Tuesday, 22 May 2012

A 'pathetic place in the pageant of the innocent'

One of the things that has made writing about this case so interesting is the way that new aspects of, sources for and references to it kept turning up.

I have to admit, though, that it's a bit frustrating to keep finding new things after the book is finished.

Appropriately enough -- given that today is the eighty-fourth anniversary of Beatrice Pace being charged with her husband Harry's murder -- I ran across a comment on the case from the Hull Daily Mail (which is now available through the British Newspaper Archive) about the case.

The article was titled 'The Year's Crime', which looked back at the major criminal cases of 1928. And this is what it said about the Pace case:

Mrs Pace’s Ordeal

Perhaps there is just one drama of the courts that alone will be remembered out of the crime annals of the present year. The whole nation followed Mrs Beatrice Annie Pace through the terribly long, drawn-out ordeal of the Coroner’s inquest into the death of her husband, Harry Pace, from arsenical poisoning, and her subsequent trial for murder. The drama was almost without parallel in its development. At the conclusion of the inquest the jury found that the man had died from arsenic, but not self-administered, and the Coroner insisted that some person must be named. Then it came about that 'the tragic widow of Coleford' was arrested and placed on trial. But the hearing came to a dramatic end, for Mr Justice Horridge stopped the case and ordered the jury to find a verdict of 'Not Guilty.' So Mrs Pace takes her pathetic place in the pageant of the innocent.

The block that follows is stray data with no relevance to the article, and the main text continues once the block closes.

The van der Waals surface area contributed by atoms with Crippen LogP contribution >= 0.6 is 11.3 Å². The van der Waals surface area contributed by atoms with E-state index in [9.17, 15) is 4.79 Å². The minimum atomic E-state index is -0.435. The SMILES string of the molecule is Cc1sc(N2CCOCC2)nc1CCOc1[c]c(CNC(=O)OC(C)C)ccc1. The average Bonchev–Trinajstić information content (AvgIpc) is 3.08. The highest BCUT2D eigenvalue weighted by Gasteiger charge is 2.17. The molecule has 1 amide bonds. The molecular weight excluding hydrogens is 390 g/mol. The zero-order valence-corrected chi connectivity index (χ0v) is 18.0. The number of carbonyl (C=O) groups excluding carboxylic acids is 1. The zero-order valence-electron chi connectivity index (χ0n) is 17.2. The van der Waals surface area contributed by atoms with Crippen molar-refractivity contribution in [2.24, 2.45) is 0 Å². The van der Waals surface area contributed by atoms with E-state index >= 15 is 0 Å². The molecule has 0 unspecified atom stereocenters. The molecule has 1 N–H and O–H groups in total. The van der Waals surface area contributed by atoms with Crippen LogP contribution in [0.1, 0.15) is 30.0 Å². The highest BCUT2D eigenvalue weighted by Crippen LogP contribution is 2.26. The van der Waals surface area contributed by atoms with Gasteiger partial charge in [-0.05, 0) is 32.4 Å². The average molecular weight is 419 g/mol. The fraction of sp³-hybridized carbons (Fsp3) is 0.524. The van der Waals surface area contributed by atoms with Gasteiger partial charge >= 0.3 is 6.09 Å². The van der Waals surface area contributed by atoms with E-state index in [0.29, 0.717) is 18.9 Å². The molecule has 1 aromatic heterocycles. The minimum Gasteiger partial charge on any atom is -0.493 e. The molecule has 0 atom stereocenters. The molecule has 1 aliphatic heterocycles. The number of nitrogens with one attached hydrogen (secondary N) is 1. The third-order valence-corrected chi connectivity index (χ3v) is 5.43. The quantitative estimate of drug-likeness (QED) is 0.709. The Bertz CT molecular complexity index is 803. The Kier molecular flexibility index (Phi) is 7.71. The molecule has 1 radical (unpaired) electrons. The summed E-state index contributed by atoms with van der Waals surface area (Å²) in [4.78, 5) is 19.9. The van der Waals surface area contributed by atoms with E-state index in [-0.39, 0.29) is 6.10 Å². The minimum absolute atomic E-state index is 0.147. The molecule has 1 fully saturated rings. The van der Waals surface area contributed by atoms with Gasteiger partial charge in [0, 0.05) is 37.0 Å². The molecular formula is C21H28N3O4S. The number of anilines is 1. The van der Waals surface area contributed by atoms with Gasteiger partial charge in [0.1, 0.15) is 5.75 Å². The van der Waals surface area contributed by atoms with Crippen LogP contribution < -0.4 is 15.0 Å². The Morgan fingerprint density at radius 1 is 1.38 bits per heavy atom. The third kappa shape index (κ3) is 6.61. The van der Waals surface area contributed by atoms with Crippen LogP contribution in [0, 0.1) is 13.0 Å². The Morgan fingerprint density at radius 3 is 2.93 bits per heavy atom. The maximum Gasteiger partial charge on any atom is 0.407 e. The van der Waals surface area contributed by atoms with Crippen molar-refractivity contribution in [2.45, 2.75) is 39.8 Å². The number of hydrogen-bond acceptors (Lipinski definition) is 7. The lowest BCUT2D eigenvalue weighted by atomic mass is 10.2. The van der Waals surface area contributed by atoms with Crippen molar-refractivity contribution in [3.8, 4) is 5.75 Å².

Daily Mail (Hull), 31 December 1928, p. 6

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